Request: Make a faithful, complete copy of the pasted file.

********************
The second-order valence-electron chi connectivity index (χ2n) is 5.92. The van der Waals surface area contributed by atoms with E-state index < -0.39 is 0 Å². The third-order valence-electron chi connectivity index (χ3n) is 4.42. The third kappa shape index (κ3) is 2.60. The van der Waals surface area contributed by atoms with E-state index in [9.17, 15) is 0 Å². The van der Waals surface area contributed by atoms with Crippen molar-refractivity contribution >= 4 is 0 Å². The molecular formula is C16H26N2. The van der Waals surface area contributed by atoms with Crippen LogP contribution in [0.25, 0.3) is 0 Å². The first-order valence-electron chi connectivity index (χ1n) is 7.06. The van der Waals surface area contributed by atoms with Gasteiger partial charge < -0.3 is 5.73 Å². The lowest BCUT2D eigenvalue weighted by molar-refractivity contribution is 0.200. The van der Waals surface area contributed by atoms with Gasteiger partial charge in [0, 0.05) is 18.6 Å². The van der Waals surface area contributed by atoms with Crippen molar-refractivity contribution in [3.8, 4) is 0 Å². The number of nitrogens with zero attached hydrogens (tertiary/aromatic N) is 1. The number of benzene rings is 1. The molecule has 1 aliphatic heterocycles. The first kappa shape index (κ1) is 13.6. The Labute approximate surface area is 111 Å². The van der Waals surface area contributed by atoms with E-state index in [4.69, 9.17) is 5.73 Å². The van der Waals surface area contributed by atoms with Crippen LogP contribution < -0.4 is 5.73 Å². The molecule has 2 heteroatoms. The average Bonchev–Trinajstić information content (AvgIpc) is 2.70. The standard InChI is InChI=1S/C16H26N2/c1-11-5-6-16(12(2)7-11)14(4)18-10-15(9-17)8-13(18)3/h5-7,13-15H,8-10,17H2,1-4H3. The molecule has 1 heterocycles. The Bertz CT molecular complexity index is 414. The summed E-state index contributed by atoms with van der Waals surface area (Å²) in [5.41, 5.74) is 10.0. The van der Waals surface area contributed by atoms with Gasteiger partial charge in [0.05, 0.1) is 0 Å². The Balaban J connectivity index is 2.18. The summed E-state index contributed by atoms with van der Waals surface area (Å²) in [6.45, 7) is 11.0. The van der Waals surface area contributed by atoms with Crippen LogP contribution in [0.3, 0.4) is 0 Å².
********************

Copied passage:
The second-order valence-electron chi connectivity index (χ2n) is 5.92. The van der Waals surface area contributed by atoms with E-state index < -0.39 is 0 Å². The third-order valence-electron chi connectivity index (χ3n) is 4.42. The third kappa shape index (κ3) is 2.60. The van der Waals surface area contributed by atoms with E-state index in [9.17, 15) is 0 Å². The van der Waals surface area contributed by atoms with Crippen molar-refractivity contribution >= 4 is 0 Å². The molecular formula is C16H26N2. The van der Waals surface area contributed by atoms with Crippen LogP contribution in [0.25, 0.3) is 0 Å². The first-order valence-electron chi connectivity index (χ1n) is 7.06. The van der Waals surface area contributed by atoms with Gasteiger partial charge < -0.3 is 5.73 Å². The lowest BCUT2D eigenvalue weighted by molar-refractivity contribution is 0.200. The van der Waals surface area contributed by atoms with Gasteiger partial charge in [0, 0.05) is 18.6 Å². The van der Waals surface area contributed by atoms with Crippen molar-refractivity contribution in [3.8, 4) is 0 Å². The number of nitrogens with zero attached hydrogens (tertiary/aromatic N) is 1. The number of benzene rings is 1. The molecule has 1 aliphatic heterocycles. The first kappa shape index (κ1) is 13.6. The Labute approximate surface area is 111 Å². The van der Waals surface area contributed by atoms with E-state index in [4.69, 9.17) is 5.73 Å². The van der Waals surface area contributed by atoms with Crippen LogP contribution < -0.4 is 5.73 Å². The molecule has 2 heteroatoms. The average Bonchev–Trinajstić information content (AvgIpc) is 2.70. The standard InChI is InChI=1S/C16H26N2/c1-11-5-6-16(12(2)7-11)14(4)18-10-15(9-17)8-13(18)3/h5-7,13-15H,8-10,17H2,1-4H3. The molecule has 1 heterocycles. The Bertz CT molecular complexity index is 414. The summed E-state index contributed by atoms with van der Waals surface area (Å²) in [5.41, 5.74) is 10.0. The van der Waals surface area contributed by atoms with Gasteiger partial charge in [0.05, 0.1) is 0 Å². The Balaban J connectivity index is 2.18. The summed E-state index contributed by atoms with van der Waals surface area (Å²) in [6.45, 7) is 11.0. The van der Waals surface area contributed by atoms with Crippen LogP contribution in [0.3, 0.4) is 0 Å².